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Current Page: World | Thursday, September 18, 2014
15 Dead as Gunmen Storm Nigerian College, Fire on Students

15 Dead as Gunmen Storm Nigerian College, Fire on Students

Students join a protest demanding the release of the abducted secondary school girls in the remote village of Chibok, along a road in Lagos May 12, 2014. The leader of the Nigerian Islamist rebel group Boko Haram has said he will release more than 200 schoolgirls abducted by his fighters last month in exchange for prisoners, according to a video seen by Agence France-Presse on Monday. | (Photo: Reuters/Akintunde Akinleye)

At least 15 people have been killed and another 35 wounded after gunmen, suspected to be part of terror group Boko Haram, stormed a teacher training college in the northern Nigerian city of Kano and began firing on students.

"We heard several shots from the gate area and after a few minutes we heard an explosion at the theater," said Sansei Omar, an English lecturer at the Federal College of Education who saw the attack from a neighboring building, Reuters reported.

"The attackers were wearing suits and were running and shooting everywhere."

While there was no immediate claim of responsibility for the attack, authorities have identified Boko Haram as the prime suspect. The Islamic extremist group has been heavily active in northern Nigeria for years, it has captured entire towns and has been known for attacking educational institutions.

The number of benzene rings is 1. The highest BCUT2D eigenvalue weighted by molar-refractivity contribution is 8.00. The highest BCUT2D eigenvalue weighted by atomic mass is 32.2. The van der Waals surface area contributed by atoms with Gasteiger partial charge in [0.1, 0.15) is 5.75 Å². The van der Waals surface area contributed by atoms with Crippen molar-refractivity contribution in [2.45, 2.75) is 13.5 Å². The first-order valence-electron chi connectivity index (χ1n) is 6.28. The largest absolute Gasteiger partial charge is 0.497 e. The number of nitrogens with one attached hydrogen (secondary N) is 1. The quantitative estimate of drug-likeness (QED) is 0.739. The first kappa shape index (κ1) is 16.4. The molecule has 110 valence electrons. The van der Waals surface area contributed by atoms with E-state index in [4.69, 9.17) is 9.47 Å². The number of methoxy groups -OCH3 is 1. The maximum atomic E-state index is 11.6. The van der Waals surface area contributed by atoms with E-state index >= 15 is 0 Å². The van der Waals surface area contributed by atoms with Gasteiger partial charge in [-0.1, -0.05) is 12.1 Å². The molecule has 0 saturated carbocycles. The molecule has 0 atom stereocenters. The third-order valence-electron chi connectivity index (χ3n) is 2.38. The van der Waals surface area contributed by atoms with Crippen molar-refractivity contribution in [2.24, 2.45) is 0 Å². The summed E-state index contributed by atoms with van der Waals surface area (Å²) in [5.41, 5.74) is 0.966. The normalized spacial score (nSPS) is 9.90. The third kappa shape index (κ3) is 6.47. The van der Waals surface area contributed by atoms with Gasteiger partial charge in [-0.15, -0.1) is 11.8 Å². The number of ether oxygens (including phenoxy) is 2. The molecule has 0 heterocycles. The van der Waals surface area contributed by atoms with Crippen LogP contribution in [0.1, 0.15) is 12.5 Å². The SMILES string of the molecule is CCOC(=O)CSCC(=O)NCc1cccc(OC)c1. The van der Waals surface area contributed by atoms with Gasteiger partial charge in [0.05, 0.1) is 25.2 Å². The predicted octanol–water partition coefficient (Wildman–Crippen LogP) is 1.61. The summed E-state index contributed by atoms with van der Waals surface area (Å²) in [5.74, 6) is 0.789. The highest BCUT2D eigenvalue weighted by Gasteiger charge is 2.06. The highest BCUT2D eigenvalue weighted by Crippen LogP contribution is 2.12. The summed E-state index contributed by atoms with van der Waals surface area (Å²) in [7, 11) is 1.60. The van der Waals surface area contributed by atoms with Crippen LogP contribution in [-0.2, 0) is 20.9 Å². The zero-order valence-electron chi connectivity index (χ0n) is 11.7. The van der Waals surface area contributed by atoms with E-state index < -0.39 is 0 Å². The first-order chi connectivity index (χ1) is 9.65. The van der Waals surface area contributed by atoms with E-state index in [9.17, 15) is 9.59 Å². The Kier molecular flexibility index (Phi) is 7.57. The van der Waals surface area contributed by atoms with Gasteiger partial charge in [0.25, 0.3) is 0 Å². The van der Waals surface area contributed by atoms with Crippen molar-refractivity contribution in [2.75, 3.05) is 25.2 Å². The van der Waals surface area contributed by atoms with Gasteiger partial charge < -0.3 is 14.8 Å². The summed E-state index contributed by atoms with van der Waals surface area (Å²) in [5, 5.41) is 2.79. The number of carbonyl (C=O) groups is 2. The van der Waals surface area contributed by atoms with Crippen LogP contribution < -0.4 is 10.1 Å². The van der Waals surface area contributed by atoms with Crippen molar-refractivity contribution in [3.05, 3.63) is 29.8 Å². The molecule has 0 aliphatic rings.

There were two confirmed suicide bombers at the scene, though not all of the dead have yet been identified. AFP noted that most of the victims were in a lecture hall when two gunmen ran in and opened fire on students.

One witness said that the gunmen were dressed in black, and had shouted for all female students to lie face down.

Kano State police commissioner Adelere Shinaba said that police opened fire on the gunmen as soon as the shooting started, which detonated the explosives vest of one of the attackers.

The explosion reportedly brought down the ceiling in the room, where 'pools of blood and the remains of the bomber' could be seen.

"They were obviously suicide bombers," said Shinaba. "One of our officers shot at one of the gunmen and the explosives on him went off, killing him on the spot."

Nigerian President Goodluck Jonathan condemned what he called a "dastardly attack" and added that "the government continues to do all within its powers to further enhance the ability of ... security agencies to prosecute the war against terrorism to a successful conclusion and provide greater security ... across the country."

The Nigerian army has been fighting back against the terror group, but has had limited success and has been criticized for its lack of effectiveness.

"It's a complete and total disgrace, is my personal opinion," Christian Association of Nigerian-Americans executive director Pastor Laolu Akande told The Christian Post in a phone interview earlier this week, referring to the government's ineffectiveness.

"It is a disgrace that the Nigerian [army] is said to be retreating from this band of terrorists. I think it is a disgrace that they are not able to do the job. It is just totally unacceptable. The fact that the Nigerian government is also not cooperating with the American military to try and resolve the problem is also totally unacceptable."

Concerns have also been growing that Boko Haram has aligned itself with terror group ISIS, which is active in Iraq and Syra.

Akande told CP that this link is allowing Boko Haram to "gather a greater boldness in their brutality," and called on the U.S. and Western powers to add the Nigerian terror group in the global fight against terror.

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